Ryan Russell Department of Graphic Design Course: GD 304: Practical Communications Project: Centred Outdoors: Visual Identity Design Plan

Steve Rubin School of Visual Arts Course: PHOTO 402: Photographic Narratives Project: Sharing the SCC Story

Tara Wyckoff Department of Advertising and Public Relations Course: COMM 473: Public Relations Campaigns Projects: State College Borough Pedestrian and Vehicular Safety Awareness; Centred Outdoors Campaign Plan

Tim Kelsey Department of Agricultural Economics, Sociology, and Education Course: CED 475: CED Integrated Capstone Projects: Halfmoon Township Municipal Park Evaluation

Tom Hogan Department of Human Resource Management Course: LER 460: Human Resource Ethics Projects: State College Borough Employee Engagement and Diversity; PSU OHR Customer Service Protocol; PSU OHR Onboarding; PSU Student Engagement in the Arts; Shaver’s Creek Outdoor Engagement Strategy;


College

Project Title

Course

College of Agricultural Sciences

Bellefonte Area H.S. Community Garden

PLANT 461

College of Agricultural Science

Measurement and Monitoring of Hydrologic Systems — Halfmoon Creek & Buffalo Run

ASM/ERM 309

College of Agricultural Sciences

Multifamily Residential Community Garden

PLANT 461

College of Agricultural Sciences

Stormwater Drainageway Design at Park Hill Reach 2

BE 460/466

College of Agricultural Sciences

Stormwater Drainageway Design at Park Hill Reach 3

BE 460/466

College of Agricultural Sciences

Municipal Park Programming - Resident Survey

CED 475

College of Agricultural Sciences

Compost Facility Site Design

BE 460/466

College of Agricultural Sciences

Compost Feedstock Assessment and Formula Development

BE 460/466

College of Agricultural Sciences

Stormwater Erosion Control in Residential Neighborhood

BE 460/466

College of Arts and Architecture

Farm House Retrofit and Farm Site Design

ARCH 442

College of Arts and Architecture

Centred Outdoors — Graphic Design

GD 301

College of Arts and Architecture

Flood Resilient Design

ARCH 442

College of Earth and Mineral Sciences

Centred Outdoors — Eco-System Services Analysis

GEOG 550; GEOG 10

College of Earth and Mineral Sciences

Solar Energy Opportunities Analysis

EGEE 437

College of Earth and Mineral Sciences

Solar Feasibility at McAlevys Fort

EGEE 437

College of Earth and Mineral Sciences

On-farm Renewable Energy Applications

EGEE 437

College of Education

Corl Street School LEED Innovation Credit

EDTHP 297

College of Health and Human Development

Centred Outdoors — Human Health Benefits Analysis

RPTM 433W

College of Health and Human Development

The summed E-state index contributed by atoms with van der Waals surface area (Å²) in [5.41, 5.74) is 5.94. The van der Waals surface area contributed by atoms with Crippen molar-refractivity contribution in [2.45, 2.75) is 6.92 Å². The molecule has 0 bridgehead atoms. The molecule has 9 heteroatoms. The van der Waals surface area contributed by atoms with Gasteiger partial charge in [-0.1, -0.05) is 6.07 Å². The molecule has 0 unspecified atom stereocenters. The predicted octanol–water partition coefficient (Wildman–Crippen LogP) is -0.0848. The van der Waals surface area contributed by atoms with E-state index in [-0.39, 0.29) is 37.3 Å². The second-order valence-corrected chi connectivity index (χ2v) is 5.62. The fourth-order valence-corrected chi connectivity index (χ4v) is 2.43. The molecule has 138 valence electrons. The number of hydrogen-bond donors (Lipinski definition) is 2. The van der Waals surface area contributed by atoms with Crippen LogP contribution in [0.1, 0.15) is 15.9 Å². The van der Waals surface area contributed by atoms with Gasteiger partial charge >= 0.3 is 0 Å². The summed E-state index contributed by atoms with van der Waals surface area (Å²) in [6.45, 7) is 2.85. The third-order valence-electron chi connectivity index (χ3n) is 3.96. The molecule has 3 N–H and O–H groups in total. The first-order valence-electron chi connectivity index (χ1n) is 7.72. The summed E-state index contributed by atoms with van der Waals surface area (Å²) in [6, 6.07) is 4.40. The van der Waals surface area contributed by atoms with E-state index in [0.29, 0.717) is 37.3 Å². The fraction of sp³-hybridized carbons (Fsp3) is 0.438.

Centred Outdoors — Program Evaluation

HDNRE 590

College of Health and Human Development

Action Sports Park — Public Engagement for Site Selection

RPTM 433

College of Health and Human Development

YMCA Backpack Nutrition Assessment

NUTR 456

College of the Liberal Arts

Student Art Engagement

LER 460

College of the Liberal Arts

Human Resources Call Center Protocol

LER 460

College of the Liberal Arts

New Employee Onboarding Video

LER 460

College of the Liberal Arts

Outdoor Activity to Promote Employee Health

LER 460

College of the Liberal Arts

Diverse Workforce Development Strategies

LER 460

College of the Liberal Arts

Equal Employment Opportunity Plan Review

LER 460

College of Information Sciences and Technology

Centred Outdoors — Website Design and Mobile App

IST Internship

College of Information Sciences and Technology

Disaster Recovery and Resiliency Planning — Part I

IST 440W

College of Information Sciences and Technology

Disaster Recovery and Resiliency Planning — Part II

IST 440W

Donald P. Bellisario College of Communications

Centred Outdoors — PR Campaign

COMM 473

Donald P. Bellisario College of Communications

Pedestrian and Bicycle Safety Messaging Strategy

COMM 473

Donald P. Bellisario College of Communications

Pedestrian and Bicycle Safety Public Relations Campaign

COMM 473


Page

Bellefonte Area School District

Robert Berghage; Heather Karsten

pg 20-21

Centre County Conservation District; Centre County PA Senior Environmental Corps

Heather Gall

pg 14

Centre Moves

Robert Berghage; Heather Karsten

Ferguson Township

Megan Marshall

Ferguson Township

Megan Marshall

Halfmoon Township

Tim Kelsey

pg 14

The Borough of Bellefonte

Megan Marshall

pg 19

The Borough of Bellefonte

Megan Marshall

pg 19

Walker Township

Megan Marshall

Bellefonte Area School District

Lisa Iulo; Eric Sutherland

pg 20-21

ClearWater Conservancy

Ryan Russell

pg 9-11

The Borough of Muncy

Denson Groenendaal; Ross Weinreb

ClearWater Conservancy

Robert Brooks

pg 9-11

Ferguson Township

Jeffrey Brownson

pg 22-23

McAlevys Fort

Jeffrey Brownson

pg 22-23

The Student Farmat Penn State

Jeffrey Brownson

pg 22-23

State College Area School District

Peter Buckland

pg 13

ClearWater Conservancy

Birgitta Baker

pg 9-11

ClearWater Conservancy

Alan Graefe; Jim Finley

pg 9-11

The Borough of State College

Lauren Abbott

pg 15

YMCA; Centre Moves

Alison Gernand

pg 14

Center for the Performing Arts at Penn State

Tom Hogan

Penn State Office of Human Resources

Tom Hogan

Penn State Office of Human Resources

Tom Hogan

Shaver’s Creek Environmental Center

Tom Hogan

The Borough of State College

Tom Hogan

pg 12

The Borough of State College

Tom Hogan

pg 12

ClearWater Conservancy

pg 9-11

The Borough of State College

Michael Hills; John Hill

pg 18

The Borough of State College

Michael Hills; John Hill; Alison Murphy

pg 18

ClearWater Conservancy

Tara Wyckoff

pg 9-11

The Borough of State College

Tara Wyckoff

pg 16-17

The Borough of State College

Tara Wyckoff

pg 16-17

ST AR

Faculty

R Bu ilt E atin nvi g r Cli ma onm Eco te\En ent erg no Ed my\J y uc\ ob Eq Arts\ s uity Co He \Emp mm alth ow Inn \Safe er ty ova Na tion\ tur al S Proce s yst em s s

Partner


Penn State is an equal opportunity, affirmative action employer, and is committed to providing employment opportunities to all qualified applicants without regard to race, color, religion, age, sex, sexual orientation, gender identity, national origin, disability or protected veteran status. This publication is available in alternative media on request. U.Ed. SI-17-10